It seems grave times are at GameStop. The company recently announced that it’s closing down 2 percent to 3 percent of its stores. Since the company operates more than 6,600 stores globally, when we transform percentages into numbers, GameStop could shut down up to 190 of its stores in the near future.
Out of the 6,600 stores, 4,400 of them are located in the US, and at the moment GameStop didn’t share on how many US-based stores will be closed.
The decision comes after the retailer’s stock saw a massive plummet. GameStop stocks saw a drop of more than 31 percent over the past year, a clear showing that the company has to change something. And that something is shutting down near 200 of its stores. In addition to its stocks going overboard, GameStop shared that its overall sales fell 13.6 percent last quarter compared to the same time last year.
So, the main reason behind the decision is the fact that the retailer isn’t selling enough video games. GameStop CEO, Paul Raines, stated on Thursday that “the video game category was weak, particularly in the back half of 2016.” According to Raines, the sales plummeted because Microsoft and Sony haven’t updated their consoles in a while despite the fact that Sony did recently launch the updated PS4 Pro (but, on the other hand, the console did saw weak sales and the games sold for it are regular PS4 titles).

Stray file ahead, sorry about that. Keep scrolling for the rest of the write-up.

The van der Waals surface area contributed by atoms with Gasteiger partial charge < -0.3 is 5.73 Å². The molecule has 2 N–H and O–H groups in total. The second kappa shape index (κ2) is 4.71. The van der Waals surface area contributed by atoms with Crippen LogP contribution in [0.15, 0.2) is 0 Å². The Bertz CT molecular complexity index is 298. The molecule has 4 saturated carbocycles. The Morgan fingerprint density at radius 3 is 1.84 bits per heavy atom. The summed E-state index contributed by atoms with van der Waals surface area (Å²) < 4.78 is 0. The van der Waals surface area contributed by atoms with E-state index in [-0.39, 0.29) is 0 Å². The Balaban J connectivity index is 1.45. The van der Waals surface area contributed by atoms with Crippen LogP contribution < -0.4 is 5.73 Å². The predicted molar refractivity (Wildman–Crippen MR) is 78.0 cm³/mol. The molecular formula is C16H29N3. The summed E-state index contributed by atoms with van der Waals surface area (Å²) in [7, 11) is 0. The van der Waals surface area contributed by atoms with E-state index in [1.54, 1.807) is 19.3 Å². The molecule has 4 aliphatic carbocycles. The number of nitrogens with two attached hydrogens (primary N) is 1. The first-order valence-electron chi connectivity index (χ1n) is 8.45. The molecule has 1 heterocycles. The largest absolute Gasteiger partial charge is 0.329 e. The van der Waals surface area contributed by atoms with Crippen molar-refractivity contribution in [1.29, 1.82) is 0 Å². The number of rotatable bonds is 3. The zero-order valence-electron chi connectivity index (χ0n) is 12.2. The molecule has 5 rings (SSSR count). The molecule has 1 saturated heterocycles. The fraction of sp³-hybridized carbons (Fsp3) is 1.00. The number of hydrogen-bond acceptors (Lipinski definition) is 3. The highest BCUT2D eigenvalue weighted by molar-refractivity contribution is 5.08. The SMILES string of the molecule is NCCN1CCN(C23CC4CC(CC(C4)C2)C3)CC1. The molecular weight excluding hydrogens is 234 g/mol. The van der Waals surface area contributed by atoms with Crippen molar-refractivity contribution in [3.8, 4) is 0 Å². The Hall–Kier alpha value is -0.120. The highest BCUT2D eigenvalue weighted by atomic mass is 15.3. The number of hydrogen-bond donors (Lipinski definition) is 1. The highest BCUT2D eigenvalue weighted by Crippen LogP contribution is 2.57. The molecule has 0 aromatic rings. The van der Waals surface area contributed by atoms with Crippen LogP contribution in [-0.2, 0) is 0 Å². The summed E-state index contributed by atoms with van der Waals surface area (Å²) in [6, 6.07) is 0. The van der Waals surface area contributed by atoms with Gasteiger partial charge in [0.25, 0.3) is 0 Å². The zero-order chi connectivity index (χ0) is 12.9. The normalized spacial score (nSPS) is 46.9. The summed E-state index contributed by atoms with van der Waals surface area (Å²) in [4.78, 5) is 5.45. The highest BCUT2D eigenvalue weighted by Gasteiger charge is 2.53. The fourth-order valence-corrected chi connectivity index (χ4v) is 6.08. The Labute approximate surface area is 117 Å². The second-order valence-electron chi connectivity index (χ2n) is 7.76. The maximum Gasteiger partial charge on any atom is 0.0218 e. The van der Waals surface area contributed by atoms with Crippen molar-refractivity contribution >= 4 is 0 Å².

While its video game sales saw a massive decline, GameStop does earn lots of money by selling pop culture collectibles, and the company will try to focus on collectible sales growth in order to reach a hand to its clinging net worth.
It seems that online retailers, in addition to the growing number of users who shop for games on Microsoft’s and Sony’s online stores (and let’s not forget about Steam, a service that at the same time revived PC gaming scene but in the process became a sort of monopolist when it comes to PC video games sales), are giving brick and mortar stores real headaches. This isn’t the first time for a large retail chain to announce the closing of its stores. During 2016 JCPenney, Macy’s, and Staples also announced store closures, while Sears issued a statement in which the retailer said that it has “substantial doubt” the company will survive.